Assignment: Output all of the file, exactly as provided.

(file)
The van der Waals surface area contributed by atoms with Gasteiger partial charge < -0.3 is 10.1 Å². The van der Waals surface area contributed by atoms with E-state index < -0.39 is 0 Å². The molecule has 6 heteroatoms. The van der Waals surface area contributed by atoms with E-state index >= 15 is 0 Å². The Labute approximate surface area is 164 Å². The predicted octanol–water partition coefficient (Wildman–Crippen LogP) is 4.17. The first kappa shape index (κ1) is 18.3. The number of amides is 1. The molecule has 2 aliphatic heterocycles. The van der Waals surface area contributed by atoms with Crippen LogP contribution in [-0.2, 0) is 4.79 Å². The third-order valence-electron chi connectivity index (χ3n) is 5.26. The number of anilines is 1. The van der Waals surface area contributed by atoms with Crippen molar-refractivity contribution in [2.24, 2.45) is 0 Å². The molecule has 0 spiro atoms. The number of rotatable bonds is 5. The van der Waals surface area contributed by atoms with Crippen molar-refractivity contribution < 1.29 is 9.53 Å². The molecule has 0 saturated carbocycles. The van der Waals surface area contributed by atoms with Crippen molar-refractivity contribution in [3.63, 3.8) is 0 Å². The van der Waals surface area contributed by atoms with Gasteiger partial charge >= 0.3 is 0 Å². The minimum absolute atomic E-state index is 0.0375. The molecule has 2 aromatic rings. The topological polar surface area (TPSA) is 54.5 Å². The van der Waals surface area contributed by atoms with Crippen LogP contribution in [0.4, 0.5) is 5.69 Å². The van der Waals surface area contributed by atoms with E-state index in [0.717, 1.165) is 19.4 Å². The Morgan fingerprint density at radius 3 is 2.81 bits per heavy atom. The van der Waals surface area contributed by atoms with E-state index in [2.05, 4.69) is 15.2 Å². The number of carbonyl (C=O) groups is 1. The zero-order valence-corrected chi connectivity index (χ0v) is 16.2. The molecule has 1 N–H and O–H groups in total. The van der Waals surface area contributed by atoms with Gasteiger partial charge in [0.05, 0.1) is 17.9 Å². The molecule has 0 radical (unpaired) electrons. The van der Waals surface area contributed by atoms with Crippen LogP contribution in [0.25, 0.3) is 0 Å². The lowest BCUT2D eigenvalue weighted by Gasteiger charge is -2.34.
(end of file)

The van der Waals surface area contributed by atoms with Gasteiger partial charge < -0.3 is 10.1 Å². The van der Waals surface area contributed by atoms with E-state index < -0.39 is 0 Å². The molecule has 6 heteroatoms. The van der Waals surface area contributed by atoms with E-state index >= 15 is 0 Å². The Labute approximate surface area is 164 Å². The predicted octanol–water partition coefficient (Wildman–Crippen LogP) is 4.17. The first kappa shape index (κ1) is 18.3. The number of amides is 1. The molecule has 2 aliphatic heterocycles. The van der Waals surface area contributed by atoms with Crippen LogP contribution in [-0.2, 0) is 4.79 Å². The third-order valence-electron chi connectivity index (χ3n) is 5.26. The number of anilines is 1. The van der Waals surface area contributed by atoms with Crippen molar-refractivity contribution in [2.24, 2.45) is 0 Å². The molecule has 0 spiro atoms. The number of rotatable bonds is 5. The van der Waals surface area contributed by atoms with Crippen molar-refractivity contribution < 1.29 is 9.53 Å². The molecule has 0 saturated carbocycles. The van der Waals surface area contributed by atoms with Crippen molar-refractivity contribution in [3.63, 3.8) is 0 Å². The van der Waals surface area contributed by atoms with Gasteiger partial charge >= 0.3 is 0 Å². The minimum absolute atomic E-state index is 0.0375. The molecule has 2 aromatic rings. The topological polar surface area (TPSA) is 54.5 Å². The van der Waals surface area contributed by atoms with Crippen LogP contribution in [0.4, 0.5) is 5.69 Å². The van der Waals surface area contributed by atoms with E-state index in [0.717, 1.165) is 19.4 Å². The Morgan fingerprint density at radius 3 is 2.81 bits per heavy atom. The van der Waals surface area contributed by atoms with E-state index in [2.05, 4.69) is 15.2 Å². The number of carbonyl (C=O) groups is 1. The zero-order valence-corrected chi connectivity index (χ0v) is 16.2. The molecule has 1 N–H and O–H groups in total. The van der Waals surface area contributed by atoms with Gasteiger partial charge in [0.05, 0.1) is 17.9 Å². The molecule has 0 radical (unpaired) electrons. The van der Waals surface area contributed by atoms with Crippen LogP contribution in [0.25, 0.3) is 0 Å². The lowest BCUT2D eigenvalue weighted by Gasteiger charge is -2.34.